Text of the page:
Northern Ireland: Trimble told to `take risk' on arms deal

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MO MOWLAM launched a last-minute appeal yesterday for opponents of emergency legislation stabilising the Ulster peace process to "take a risk" and trust that decommissioning will happen.

The Secretary of State for Northern Ireland told a hushed chamber that the Northern Ireland Bill, which tightens the legal "failsafe" intended to guarantee disarmament by the IRA, was the "best chance for peace we have ever had".

But Ms Mowlam, flanked by Tony Blair, faced fierce criticism from David Trimble, the Ulster Unionist leader, and Tories who said the proposals meant democratic parties would be punished for paramilitaries' failure to decommission.

The Bill was to be rushed through all its Commons stages in just one sitting last night despite attacks from Ian Paisley, the Democratic Unionist Party leader, that such short time was insufficient for such an important measure.

Under the legislation, if commitments are breached by either side on decommissioning or on devolving the institutions set up by the Good Friday Agreement, the institutions will be suspended. Northern Ireland would be returned to direct rule with the executive brought to an end.

The precise timetable of decommissioning of paramilitary arms has been left to an independent body headed by General John de Chastelain. Ms Mowlam said he made clear "there will be a process of decommissioning within days of the devolution and there will be, within weeks, the first act of decommissioning".

To Tory shouts of "How long?" Ms Mowlam said: "Any suggestion in the past has been a token gesture. Why this, I believe, is the best option we have ever had to make real peace in Northern Ireland, is [that] it will be a timetable for complete decommissioning by May 2000. That, I believe, is worth taking a risk and it is, I accept, partially a risk. It is partially a risk because what it does is say that after d'Hondt on Thursday, after devolution on Saturday, it will be a matter of days before the process starts and weeks before actual decommissioning starts.

"Now is that too long to wait to see if this process can work? We will know who is serious. We will know which side isn't going to fulfil their agreements within weeks. I think that is worth doing to see if we can get real decommissioning."

But Roy Beggs, the Ulster Unionist MP for Antrim East, said the impression given was that she and others had been prepared to turn a complete blind eye to murder, to beatings and mutilations and to the number of families intimidated and driven out of the country.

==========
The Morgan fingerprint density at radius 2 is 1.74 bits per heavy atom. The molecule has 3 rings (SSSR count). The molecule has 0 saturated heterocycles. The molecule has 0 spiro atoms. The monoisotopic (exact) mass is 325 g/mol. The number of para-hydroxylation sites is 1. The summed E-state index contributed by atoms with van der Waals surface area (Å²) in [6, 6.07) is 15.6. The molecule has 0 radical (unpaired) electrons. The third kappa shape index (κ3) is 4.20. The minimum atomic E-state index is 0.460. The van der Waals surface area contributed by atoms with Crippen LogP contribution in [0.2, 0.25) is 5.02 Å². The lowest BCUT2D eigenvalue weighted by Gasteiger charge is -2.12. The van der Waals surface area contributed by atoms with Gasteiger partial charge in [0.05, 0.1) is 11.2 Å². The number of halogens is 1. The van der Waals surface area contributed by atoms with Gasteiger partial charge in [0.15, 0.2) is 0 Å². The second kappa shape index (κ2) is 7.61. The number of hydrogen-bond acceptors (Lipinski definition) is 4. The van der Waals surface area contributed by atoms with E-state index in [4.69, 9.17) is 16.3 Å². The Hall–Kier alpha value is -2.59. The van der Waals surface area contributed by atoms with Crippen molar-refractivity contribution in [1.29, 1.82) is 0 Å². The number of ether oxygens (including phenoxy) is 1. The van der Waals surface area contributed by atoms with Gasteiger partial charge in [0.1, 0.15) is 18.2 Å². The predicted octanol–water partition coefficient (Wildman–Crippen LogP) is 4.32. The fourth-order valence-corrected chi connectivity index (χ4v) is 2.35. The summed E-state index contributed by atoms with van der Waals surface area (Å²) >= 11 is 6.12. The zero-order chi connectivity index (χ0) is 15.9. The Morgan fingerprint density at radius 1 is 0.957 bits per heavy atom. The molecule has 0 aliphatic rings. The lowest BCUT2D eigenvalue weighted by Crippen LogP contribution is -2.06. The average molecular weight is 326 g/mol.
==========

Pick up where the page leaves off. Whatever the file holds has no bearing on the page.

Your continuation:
"What do you say to those who have formed that impression? How can you give us any confidence that serious terrorist activity by terrorist organisations will not be ignored in the future?" Andrew Mackay, the Shadow Northern Ireland Secretary, demanded that Sinn Fein should be automatically excluded from the executive if the IRA failed to decommission.

"I have never known a situation before where everybody is punished equally. Those who have done no wrong and have fulfilled their obligations are being punished in exactly the same way as those who fail to fulfil their obligations by not decommissioning. That cannot be fair and equitable."

The Opposition also wanted a halt to prisoner releases if any paramilitary group failed to decommission - to give an assurance to republicans that there would be loyalist decommissioning as well.

"These are true failsafes that avoid a fudge," said Mr Mackay. The only way to get round the lack of trust on both sides was to provide "copper bottomed guarantees in law".

Mr Trimble said the Prime Minister knew his party was "reluctant" to take part in an executive with Sinn Fein in advance of decommissioning. "Our reluctance will be portrayed by some as an unwillingness to share in an administration with Catholics or nationalists. This is untrue."

He said his party did not even have an "absolute objection" to sitting down with past terrorists.

"Our problem isn't with former terrorists. It's about taking an existing and active terrorist organisation into government. For that is what the Government now proposes." He condemned the so-called "failsafes" as "flawed and unfair".

They were unfair because if Sinn Fein broke their obligations then everyone in the executive was ejected from office. "The innocent are punished along with the guilty and the democrats are treated as if they were indistinguishable from the terrorists.

"The fair response is that the offending party should be removed. If that was in the Bill it would go a long way to making it acceptable. But it is not."